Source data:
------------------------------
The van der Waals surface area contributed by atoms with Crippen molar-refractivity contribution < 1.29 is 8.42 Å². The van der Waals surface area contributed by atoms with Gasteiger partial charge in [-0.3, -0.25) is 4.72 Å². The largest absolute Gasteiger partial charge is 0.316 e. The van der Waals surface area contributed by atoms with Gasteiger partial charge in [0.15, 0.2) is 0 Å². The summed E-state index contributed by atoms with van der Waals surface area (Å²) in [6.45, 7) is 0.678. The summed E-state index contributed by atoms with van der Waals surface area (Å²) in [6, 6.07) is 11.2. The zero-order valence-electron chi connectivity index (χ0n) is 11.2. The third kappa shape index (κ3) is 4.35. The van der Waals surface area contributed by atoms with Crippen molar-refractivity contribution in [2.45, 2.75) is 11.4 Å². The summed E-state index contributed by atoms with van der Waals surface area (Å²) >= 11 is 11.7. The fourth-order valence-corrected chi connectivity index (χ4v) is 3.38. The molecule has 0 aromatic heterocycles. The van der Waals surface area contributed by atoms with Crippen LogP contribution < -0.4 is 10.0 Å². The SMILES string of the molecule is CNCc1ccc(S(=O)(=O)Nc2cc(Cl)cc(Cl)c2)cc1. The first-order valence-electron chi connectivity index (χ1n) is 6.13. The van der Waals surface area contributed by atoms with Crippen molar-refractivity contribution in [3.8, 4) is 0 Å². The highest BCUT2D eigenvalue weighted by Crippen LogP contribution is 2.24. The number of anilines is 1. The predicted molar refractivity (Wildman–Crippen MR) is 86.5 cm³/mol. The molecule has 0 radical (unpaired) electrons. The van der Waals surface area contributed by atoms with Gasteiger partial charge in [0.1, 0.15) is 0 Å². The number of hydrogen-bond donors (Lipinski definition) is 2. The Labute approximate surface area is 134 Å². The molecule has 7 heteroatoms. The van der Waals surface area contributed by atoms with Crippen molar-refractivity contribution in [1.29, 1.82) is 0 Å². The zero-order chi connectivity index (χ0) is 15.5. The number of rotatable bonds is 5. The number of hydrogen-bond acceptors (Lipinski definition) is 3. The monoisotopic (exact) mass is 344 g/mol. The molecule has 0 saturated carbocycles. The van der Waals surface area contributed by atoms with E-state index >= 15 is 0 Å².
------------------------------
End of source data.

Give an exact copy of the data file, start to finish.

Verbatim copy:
The van der Waals surface area contributed by atoms with Crippen molar-refractivity contribution < 1.29 is 8.42 Å². The van der Waals surface area contributed by atoms with Gasteiger partial charge in [-0.3, -0.25) is 4.72 Å². The largest absolute Gasteiger partial charge is 0.316 e. The van der Waals surface area contributed by atoms with Gasteiger partial charge in [0.15, 0.2) is 0 Å². The summed E-state index contributed by atoms with van der Waals surface area (Å²) in [6.45, 7) is 0.678. The summed E-state index contributed by atoms with van der Waals surface area (Å²) in [6, 6.07) is 11.2. The zero-order valence-electron chi connectivity index (χ0n) is 11.2. The third kappa shape index (κ3) is 4.35. The van der Waals surface area contributed by atoms with Crippen molar-refractivity contribution in [2.45, 2.75) is 11.4 Å². The summed E-state index contributed by atoms with van der Waals surface area (Å²) >= 11 is 11.7. The fourth-order valence-corrected chi connectivity index (χ4v) is 3.38. The molecule has 0 aromatic heterocycles. The van der Waals surface area contributed by atoms with Crippen LogP contribution < -0.4 is 10.0 Å². The SMILES string of the molecule is CNCc1ccc(S(=O)(=O)Nc2cc(Cl)cc(Cl)c2)cc1. The first-order valence-electron chi connectivity index (χ1n) is 6.13. The van der Waals surface area contributed by atoms with Crippen molar-refractivity contribution in [3.8, 4) is 0 Å². The highest BCUT2D eigenvalue weighted by Crippen LogP contribution is 2.24. The number of anilines is 1. The predicted molar refractivity (Wildman–Crippen MR) is 86.5 cm³/mol. The molecule has 0 radical (unpaired) electrons. The van der Waals surface area contributed by atoms with Gasteiger partial charge in [0.1, 0.15) is 0 Å². The number of hydrogen-bond donors (Lipinski definition) is 2. The Labute approximate surface area is 134 Å². The molecule has 7 heteroatoms. The van der Waals surface area contributed by atoms with Crippen molar-refractivity contribution in [1.29, 1.82) is 0 Å². The zero-order chi connectivity index (χ0) is 15.5. The number of rotatable bonds is 5. The number of hydrogen-bond acceptors (Lipinski definition) is 3. The monoisotopic (exact) mass is 344 g/mol. The molecule has 0 saturated carbocycles. The van der Waals surface area contributed by atoms with E-state index >= 15 is 0 Å².